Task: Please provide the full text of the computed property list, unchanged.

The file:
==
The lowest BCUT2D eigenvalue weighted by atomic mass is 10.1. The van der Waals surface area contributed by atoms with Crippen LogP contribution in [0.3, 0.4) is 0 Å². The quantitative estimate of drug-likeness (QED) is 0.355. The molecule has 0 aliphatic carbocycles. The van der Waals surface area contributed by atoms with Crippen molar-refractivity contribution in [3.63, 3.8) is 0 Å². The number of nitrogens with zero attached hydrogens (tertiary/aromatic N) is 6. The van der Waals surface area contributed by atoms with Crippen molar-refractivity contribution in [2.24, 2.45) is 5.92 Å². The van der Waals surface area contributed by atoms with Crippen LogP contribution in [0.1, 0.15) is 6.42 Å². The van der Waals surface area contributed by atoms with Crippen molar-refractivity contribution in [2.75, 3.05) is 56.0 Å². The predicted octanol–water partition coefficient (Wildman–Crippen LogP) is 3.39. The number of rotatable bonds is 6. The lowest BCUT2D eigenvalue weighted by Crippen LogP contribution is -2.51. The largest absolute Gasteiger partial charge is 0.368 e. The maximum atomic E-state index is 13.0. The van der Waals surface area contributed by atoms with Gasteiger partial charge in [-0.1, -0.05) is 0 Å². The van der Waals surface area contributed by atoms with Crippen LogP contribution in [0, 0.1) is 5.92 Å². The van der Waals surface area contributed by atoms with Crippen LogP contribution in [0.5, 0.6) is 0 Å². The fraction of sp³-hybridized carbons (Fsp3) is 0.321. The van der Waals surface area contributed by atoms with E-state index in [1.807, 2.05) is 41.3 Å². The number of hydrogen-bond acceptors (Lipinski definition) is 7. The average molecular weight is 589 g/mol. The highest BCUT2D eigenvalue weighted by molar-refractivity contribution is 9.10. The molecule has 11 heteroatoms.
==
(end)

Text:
The lowest BCUT2D eigenvalue weighted by atomic mass is 10.1. The van der Waals surface area contributed by atoms with Crippen LogP contribution in [0.3, 0.4) is 0 Å². The quantitative estimate of drug-likeness (QED) is 0.355. The molecule has 0 aliphatic carbocycles. The van der Waals surface area contributed by atoms with Crippen molar-refractivity contribution in [3.63, 3.8) is 0 Å². The number of nitrogens with zero attached hydrogens (tertiary/aromatic N) is 6. The van der Waals surface area contributed by atoms with Crippen molar-refractivity contribution in [2.24, 2.45) is 5.92 Å². The van der Waals surface area contributed by atoms with Crippen LogP contribution in [0.1, 0.15) is 6.42 Å². The van der Waals surface area contributed by atoms with Crippen molar-refractivity contribution in [2.75, 3.05) is 56.0 Å². The predicted octanol–water partition coefficient (Wildman–Crippen LogP) is 3.39. The number of rotatable bonds is 6. The lowest BCUT2D eigenvalue weighted by Crippen LogP contribution is -2.51. The largest absolute Gasteiger partial charge is 0.368 e. The maximum atomic E-state index is 13.0. The van der Waals surface area contributed by atoms with Gasteiger partial charge in [-0.1, -0.05) is 0 Å². The van der Waals surface area contributed by atoms with Crippen LogP contribution in [0, 0.1) is 5.92 Å². The van der Waals surface area contributed by atoms with Crippen LogP contribution in [0.5, 0.6) is 0 Å². The fraction of sp³-hybridized carbons (Fsp3) is 0.321. The van der Waals surface area contributed by atoms with E-state index in [1.807, 2.05) is 41.3 Å². The number of hydrogen-bond acceptors (Lipinski definition) is 7. The average molecular weight is 589 g/mol. The highest BCUT2D eigenvalue weighted by molar-refractivity contribution is 9.10. The molecule has 11 heteroatoms.